Regarding cybersecurity, the report says that “As HHS expands its technological capabilities, increases data sharing among HHS programs and the public, and improves data interoperability in the broader health care and public health systems, it must take crucial steps to modernize its approach to cybersecurity. The importance of improving cybersecurity posture across the Federal Government has been recognized by the President, such as in the May 2021 Executive Order (EO) Improving the Nation’s Cybersecurity, which directed Federal agencies to fundamentally and systemically change their approach to cybersecurity. In support, the HHS Office of Information Security is finalizing its Strategic Plan. HHS efforts will require significant investments in resources as well as cultural and organizational change. To operationalize the EO, OMB directed agencies including HHS to meet specific cybersecurity standards and objectives by the end of FY 2024. These include adopting a ‘zero trust’ security architecture approach. This method requires meaningful organizational change in how HHS implements security across its divisions and programs so that the Department protects the enterprise ‘anytime, anywhere’ regardless of where its assets and resources are located.”

That said, “Although the Department continues to improve its overall cybersecurity posture, OIG and GAO have identified challenges and systemic weaknesses. One persistent challenge is the federated nature of IT and cybersecurity environments across HHS with its vast network of interdependent, increasingly digital health, social, and administrative services. The large scale of HHS’s mission and IT environments dictates that the Department must simultaneously address a range of dynamic cybersecurity requirements along with the specific data and technological needs for each division or program. For example, 24 of NIH’s 28 entities receive individual funding from Congress and administer their own budgets. Each NIH entity designates its own chief information officer (CIO) who coordinates with the NIH CIO.199 IHS also has a decentralized environment with a headquarters, area offices, and individual hospitals and clinics that often have additional health care mandates because they provide direct patient care. This type of environment poses challenges to IHS’s ability to assess, manage, and respond to cybersecurity threats, as well as modernize cybersecurity approaches in order to become resilient in the face of persistent threats.”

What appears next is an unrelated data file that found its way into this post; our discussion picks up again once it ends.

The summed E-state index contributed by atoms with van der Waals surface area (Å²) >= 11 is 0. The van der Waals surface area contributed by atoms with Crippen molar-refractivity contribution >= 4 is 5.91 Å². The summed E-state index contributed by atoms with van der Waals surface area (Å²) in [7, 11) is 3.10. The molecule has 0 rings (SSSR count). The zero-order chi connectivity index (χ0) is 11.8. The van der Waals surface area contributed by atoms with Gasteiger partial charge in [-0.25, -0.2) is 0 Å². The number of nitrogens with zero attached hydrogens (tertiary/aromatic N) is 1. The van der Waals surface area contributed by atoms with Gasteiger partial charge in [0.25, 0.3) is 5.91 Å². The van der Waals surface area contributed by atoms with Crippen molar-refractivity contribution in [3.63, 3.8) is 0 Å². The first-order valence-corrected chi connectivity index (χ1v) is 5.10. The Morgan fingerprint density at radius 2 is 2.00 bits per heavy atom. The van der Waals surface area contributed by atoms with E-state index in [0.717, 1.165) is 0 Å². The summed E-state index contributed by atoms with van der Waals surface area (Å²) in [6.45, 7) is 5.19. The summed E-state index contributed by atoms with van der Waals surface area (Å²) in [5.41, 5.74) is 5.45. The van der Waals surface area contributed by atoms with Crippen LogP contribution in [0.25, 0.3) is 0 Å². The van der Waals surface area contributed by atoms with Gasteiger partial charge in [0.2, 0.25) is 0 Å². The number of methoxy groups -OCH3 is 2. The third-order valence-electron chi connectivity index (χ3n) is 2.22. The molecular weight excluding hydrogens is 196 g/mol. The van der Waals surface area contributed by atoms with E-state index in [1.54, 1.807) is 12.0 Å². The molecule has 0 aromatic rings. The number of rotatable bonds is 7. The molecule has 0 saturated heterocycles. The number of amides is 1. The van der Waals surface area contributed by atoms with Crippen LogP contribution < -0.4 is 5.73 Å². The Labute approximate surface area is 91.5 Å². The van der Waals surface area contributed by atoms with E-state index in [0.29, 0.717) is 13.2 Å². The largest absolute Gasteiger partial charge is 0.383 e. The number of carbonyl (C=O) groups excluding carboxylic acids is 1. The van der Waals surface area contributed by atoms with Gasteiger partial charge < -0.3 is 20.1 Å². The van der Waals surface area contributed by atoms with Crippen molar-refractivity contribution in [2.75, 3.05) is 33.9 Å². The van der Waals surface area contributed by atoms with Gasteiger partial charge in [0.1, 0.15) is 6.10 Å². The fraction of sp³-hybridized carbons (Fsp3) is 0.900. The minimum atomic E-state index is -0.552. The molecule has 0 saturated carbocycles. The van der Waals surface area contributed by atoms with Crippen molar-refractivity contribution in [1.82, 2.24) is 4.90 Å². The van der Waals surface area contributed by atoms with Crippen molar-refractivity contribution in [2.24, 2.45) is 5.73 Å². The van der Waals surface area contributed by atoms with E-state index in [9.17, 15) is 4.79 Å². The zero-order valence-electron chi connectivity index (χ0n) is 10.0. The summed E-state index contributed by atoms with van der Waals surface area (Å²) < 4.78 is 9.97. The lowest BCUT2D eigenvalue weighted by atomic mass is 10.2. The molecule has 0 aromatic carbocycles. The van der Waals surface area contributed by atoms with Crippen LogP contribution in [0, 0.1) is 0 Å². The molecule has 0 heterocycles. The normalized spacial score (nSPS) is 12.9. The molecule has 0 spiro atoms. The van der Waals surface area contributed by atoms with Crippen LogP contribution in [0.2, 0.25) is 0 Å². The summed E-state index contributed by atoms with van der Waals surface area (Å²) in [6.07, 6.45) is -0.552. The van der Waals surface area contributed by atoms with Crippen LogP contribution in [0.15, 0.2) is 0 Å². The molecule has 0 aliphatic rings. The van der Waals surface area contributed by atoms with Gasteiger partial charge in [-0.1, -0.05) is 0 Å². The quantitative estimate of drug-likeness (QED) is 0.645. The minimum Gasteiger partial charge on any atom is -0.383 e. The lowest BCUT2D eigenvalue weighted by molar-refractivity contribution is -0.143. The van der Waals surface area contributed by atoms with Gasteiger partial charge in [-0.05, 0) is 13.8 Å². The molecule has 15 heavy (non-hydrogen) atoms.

Lastly, in “Harnessing and Protecting Data and Technology To Improve the Health and Well-Being of Individuals” section of the report, the Inspector General recommends staying vigilant, as it is key to protecting HHS and health infrastructure security. “HHS’s cybersecurity defenses continue to be tested as cyberthreats persist and adversaries continue to increase their levels of sophistication and maliciousness,” the report says. “In 2022, HHS OpDivs experienced numerous sophisticated phishing and business email compromise attacks on employees. In response, HHS issued an Advisory Notification to mitigate risk for the entire Department. The Department as well as the health care and public health sectors must maintain vigilance. Future sophisticated and novel methods of social engineering, coupled with technical threats, will present cybersecurity challenges and opportunities for cyberattacks.”